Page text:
Small UAV Hybrid Propulsion System
Small Business Information
9950 Wakeman Drive, Manassas, VA, -
AbstractABSTRACT: Small unmanned aerial vehicles are a useful military asset and new systems must provide greater endurance and stealthier operation. A problem is that current propulsion options provide either long endurance (internal combustion) or quiet operation (electric) but not both. Hybridization of the powertrain, incorporating both internal combustion and electric motor technology, has the potential to meet these demands; however, the complexity of its design and operation favors evaluation in the context of the aircraft and mission requirements. For this reason, in Phase I, hybrid propulsion models were developed and integrated into an aircraft model to predict performance under a standardized flight profile. Results indicated that the hybrid architecture was feasible, but that further component technology development would be required before endurance capabilities matched current capabilities. A Phase II program is proposed to mature the hybrid propulsion system concept through performance simulation using detailed component data, system controller development, hardware-in-the-loop simulation of the system and controller, and a benchtop demonstration of system operation under a simulated mission profile using representative hardware. The goal will be to demonstrate the operability of a hybrid propulsion system in a flight-like configuration to provide a solid foundation for further development of a flight-rated system. BENEFIT: The key contribution of a hybrid propulsion system is the capability to operate in a mode with the internal combustion engine off, reducing the operating noise of the aircraft until the energy storage system needs recharged using the internal combustion engine. This period of reduced operating noise will improve the survivability of small aircraft in a battle zone by making these aircraft less detectable. Since these aircraft operate at low altitudes, they are subjected to small arms fire, and do not have the weight capacity to carry armor to survive attacks, so reducing the detectability is the only option to improve their survivability. The hybrid architecture and controller development and demonstration that will be performed during Phase II may be applied to a variety of small aircraft currently operated by the Army, Navy, and Marine Corps, as well as to small organically designed aircraft that will be used by these services in the future.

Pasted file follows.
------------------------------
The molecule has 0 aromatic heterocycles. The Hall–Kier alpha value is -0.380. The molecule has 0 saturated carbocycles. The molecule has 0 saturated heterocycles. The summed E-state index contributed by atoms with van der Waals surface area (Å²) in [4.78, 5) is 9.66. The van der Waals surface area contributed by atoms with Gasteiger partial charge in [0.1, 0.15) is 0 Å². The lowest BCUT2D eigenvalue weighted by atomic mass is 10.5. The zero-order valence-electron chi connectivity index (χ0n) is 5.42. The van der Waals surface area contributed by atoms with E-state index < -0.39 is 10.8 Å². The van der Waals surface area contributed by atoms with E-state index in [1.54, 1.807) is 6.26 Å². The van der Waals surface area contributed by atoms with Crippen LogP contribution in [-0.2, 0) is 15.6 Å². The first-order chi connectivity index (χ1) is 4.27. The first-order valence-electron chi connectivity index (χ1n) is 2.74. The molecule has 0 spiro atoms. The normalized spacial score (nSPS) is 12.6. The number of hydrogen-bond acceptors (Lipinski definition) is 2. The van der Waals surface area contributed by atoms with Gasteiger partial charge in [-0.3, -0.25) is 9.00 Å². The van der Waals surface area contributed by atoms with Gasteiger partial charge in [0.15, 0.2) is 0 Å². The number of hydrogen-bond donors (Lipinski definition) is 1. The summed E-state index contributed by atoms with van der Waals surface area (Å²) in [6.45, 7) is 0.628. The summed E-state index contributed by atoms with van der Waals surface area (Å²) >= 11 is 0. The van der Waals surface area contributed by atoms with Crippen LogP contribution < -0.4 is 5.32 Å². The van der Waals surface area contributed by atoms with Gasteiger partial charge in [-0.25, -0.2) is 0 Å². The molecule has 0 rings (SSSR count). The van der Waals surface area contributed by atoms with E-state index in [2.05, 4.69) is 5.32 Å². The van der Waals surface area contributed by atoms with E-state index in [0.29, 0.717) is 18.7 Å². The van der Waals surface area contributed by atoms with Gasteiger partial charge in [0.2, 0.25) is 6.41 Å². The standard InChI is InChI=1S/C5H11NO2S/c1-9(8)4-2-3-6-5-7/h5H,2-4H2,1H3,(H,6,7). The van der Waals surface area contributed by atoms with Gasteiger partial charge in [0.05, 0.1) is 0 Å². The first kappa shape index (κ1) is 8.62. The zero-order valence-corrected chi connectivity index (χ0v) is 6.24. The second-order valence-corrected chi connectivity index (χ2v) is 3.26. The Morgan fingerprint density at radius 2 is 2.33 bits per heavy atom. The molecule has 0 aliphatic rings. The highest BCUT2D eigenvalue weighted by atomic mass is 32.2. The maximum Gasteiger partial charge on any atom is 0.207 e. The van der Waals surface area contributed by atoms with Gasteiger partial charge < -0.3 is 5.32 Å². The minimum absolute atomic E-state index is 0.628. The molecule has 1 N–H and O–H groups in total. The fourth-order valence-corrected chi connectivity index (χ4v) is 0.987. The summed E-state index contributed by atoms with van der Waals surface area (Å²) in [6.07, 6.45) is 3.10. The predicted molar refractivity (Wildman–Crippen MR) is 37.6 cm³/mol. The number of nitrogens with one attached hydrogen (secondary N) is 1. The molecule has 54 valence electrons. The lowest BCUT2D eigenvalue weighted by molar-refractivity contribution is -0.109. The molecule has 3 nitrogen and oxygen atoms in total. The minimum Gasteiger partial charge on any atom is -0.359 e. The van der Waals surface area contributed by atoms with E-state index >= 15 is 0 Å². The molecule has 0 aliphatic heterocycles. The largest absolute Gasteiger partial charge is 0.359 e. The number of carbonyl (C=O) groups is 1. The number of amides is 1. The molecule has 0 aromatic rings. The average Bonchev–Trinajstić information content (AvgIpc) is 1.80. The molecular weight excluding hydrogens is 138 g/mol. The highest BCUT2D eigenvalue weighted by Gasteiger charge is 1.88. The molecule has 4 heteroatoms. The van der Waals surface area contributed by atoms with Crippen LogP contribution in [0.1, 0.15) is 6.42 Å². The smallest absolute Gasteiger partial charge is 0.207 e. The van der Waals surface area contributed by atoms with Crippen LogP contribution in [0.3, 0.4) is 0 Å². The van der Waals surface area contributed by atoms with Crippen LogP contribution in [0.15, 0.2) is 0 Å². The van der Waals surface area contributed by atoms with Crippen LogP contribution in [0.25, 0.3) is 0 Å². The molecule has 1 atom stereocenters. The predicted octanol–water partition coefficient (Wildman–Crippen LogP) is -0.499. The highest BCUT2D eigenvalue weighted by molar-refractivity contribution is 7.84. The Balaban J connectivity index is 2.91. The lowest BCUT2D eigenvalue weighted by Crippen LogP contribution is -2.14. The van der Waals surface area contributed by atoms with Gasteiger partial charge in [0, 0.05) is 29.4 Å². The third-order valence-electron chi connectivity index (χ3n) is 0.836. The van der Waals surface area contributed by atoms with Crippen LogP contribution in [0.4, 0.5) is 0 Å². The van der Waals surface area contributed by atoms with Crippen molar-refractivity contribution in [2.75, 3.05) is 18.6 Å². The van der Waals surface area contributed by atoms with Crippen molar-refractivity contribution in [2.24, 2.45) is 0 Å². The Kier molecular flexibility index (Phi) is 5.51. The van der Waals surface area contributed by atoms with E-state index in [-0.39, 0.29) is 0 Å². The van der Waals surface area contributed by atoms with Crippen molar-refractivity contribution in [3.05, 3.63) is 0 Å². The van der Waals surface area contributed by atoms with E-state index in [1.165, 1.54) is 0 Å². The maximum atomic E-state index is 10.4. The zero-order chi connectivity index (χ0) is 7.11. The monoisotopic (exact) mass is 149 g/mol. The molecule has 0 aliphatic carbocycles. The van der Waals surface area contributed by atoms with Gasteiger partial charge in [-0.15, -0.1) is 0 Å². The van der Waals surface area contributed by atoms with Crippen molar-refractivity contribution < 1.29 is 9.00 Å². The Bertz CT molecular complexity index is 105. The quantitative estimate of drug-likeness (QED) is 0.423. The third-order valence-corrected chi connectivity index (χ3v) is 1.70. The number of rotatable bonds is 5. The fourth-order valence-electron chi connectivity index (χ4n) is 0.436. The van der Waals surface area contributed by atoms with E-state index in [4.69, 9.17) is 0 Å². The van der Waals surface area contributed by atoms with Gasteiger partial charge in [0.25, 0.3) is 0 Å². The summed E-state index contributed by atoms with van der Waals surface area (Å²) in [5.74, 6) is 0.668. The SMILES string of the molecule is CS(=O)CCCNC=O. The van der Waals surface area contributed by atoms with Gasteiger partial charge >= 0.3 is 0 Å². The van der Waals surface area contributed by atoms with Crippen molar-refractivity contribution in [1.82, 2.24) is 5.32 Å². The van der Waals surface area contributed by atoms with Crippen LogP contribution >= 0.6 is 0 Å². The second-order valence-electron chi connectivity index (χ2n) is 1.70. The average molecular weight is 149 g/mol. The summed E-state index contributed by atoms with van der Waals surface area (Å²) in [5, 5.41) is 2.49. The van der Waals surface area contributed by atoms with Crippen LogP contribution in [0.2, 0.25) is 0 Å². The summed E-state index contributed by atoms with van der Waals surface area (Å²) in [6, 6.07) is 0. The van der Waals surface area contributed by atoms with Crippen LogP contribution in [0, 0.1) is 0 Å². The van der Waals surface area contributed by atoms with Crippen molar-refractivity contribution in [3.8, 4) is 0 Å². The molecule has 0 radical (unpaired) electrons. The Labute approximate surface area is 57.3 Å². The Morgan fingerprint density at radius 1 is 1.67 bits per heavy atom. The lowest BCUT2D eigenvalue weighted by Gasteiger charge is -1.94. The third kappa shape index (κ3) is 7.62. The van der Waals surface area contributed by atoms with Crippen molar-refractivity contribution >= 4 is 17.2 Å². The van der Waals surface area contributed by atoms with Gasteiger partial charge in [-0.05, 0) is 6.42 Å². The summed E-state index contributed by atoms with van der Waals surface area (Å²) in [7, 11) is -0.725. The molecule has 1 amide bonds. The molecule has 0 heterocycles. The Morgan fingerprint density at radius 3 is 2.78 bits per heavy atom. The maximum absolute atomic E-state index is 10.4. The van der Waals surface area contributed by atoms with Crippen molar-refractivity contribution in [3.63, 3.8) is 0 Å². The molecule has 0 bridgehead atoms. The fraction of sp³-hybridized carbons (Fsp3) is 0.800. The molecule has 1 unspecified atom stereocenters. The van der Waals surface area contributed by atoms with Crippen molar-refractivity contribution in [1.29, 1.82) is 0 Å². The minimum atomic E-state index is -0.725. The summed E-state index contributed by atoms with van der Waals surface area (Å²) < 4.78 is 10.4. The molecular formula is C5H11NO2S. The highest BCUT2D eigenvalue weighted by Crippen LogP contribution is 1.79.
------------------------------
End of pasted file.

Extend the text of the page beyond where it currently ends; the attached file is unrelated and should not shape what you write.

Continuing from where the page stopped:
* information listed above is at the time of submission.